Japan - A Country Overview

Information on Japan; its place geographically, history, government, climate, security, tourism and foreigners living in Japan...

Geography

Japan is the world's 61st largest country with a landmass of 377,930 Km2. As an archipelago landmass, it consists of four main islands: Hokkaido, Honshu, Shikoku and Kyushu, as well as over 4,000 smaller islands and island groups.

The capital of Japan is Tokyo and the Greater Tokyo area is the largest metropolitan area in the world with an estimated 30 million inhabitants.

History

Japan's first hunter-gatherers occupants of Japan are estimated to have been present as early as the Upper Paleolithic period in about 30,000 BC. Around 500 BC saw the rise of the Yayoi period and the introduction of farming techniques and pottery to the region.

In the eighth century during the Nara period, a strong Japanese state emerged centred in the city of Nara. Following an outbreak of smallpox that killed an estimated 33 percent of the population, the Emperor Kammu moved the capital to Kyoto. This marked the beginning of the Heian period where indigenous Japanese culture flourished, forming the basis of today's society.

The Feudal era began in the 12th century and was characterised by warring Shoguns and a ruling class of warriors, the samurai. Following the successful repelling of marauding Mongol invaders and the changing of power between succeeding emperors, the country fell into civil war in the 15th century. This ushered in a century of fighting between feudal warlords and their states on the islands.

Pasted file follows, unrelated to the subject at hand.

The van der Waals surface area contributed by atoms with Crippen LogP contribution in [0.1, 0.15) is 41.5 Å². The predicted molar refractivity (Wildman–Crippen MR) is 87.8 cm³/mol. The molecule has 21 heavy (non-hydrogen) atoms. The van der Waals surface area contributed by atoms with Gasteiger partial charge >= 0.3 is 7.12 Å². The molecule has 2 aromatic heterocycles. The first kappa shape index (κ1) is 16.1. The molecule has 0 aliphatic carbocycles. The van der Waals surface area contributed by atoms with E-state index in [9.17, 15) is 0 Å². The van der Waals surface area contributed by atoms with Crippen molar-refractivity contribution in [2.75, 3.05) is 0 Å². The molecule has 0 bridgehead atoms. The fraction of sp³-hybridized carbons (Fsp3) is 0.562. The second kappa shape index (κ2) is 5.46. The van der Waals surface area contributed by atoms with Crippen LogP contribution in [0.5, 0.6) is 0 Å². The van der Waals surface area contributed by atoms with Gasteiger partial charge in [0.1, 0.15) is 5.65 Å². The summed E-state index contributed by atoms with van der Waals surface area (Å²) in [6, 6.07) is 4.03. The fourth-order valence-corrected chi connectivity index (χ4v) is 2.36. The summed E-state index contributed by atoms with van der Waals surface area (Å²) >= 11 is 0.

It was the arrival of the Portuguese in the 16th century that initiated cultural and commercial exchange between Japan and the West. Using Western technology and firearms, warlord Oda Nobunaga, and later Toyotomi Hideyoshi, successfully re-united Japan.

In 1603, Leyasu was appointed Shogun and established the Tokugawa Shogunate at what is now known as Tokyo. There followed an extensive period of "closed country" policy for over two and a half centuries.

In 1854, Commodore Matthew Perry successfully negotiated the Convention of Kanagawa that saw the ports of Shimoda and Hakodate opened up to the US Navy. This act gave the West a foothold in Japan and led to an economic and political crisis within the country. After the resignation of the Shogunate and the ensuing Boshin War, Japan was centralised under Emperor Meiji and parliament was formed under a Western guise.

In the latter years of the 19th century, Japan conquered Taiwan, Korea and the southern half of Sakhalin before benefiting from an Allied victory in the First World War and invading Manchuria in 1931. Following its resignation from the League of Nations and joining the Axis powers in 1941, Japan engaged in an eight-year war with China in the second Sino-Japanese war of 1937-1945.

Following its defeat at the end of World War II, Japan adopted a pacifist constitution and joined the United Nations in 1956. Throughout the second half of the 20th century Japan enjoyed spectacular economic growth to become one of the largest economies in the world.

Politics and Government

Japan is governed by a unitary constitutional monarchy with an emperor and a parliament called the Diet. The power of the Emperor is very limited and as such he is considered more of a ceremonial figurehead. At the present time, Emperor Akihito is the head of state.

The Diet consists of a democratically elected House of Representatives with 480 seats and a House of Councillors with 242 seats. These serve four- and six-year terms respectively. The head of government is the prime minister who is appointed by the emperor.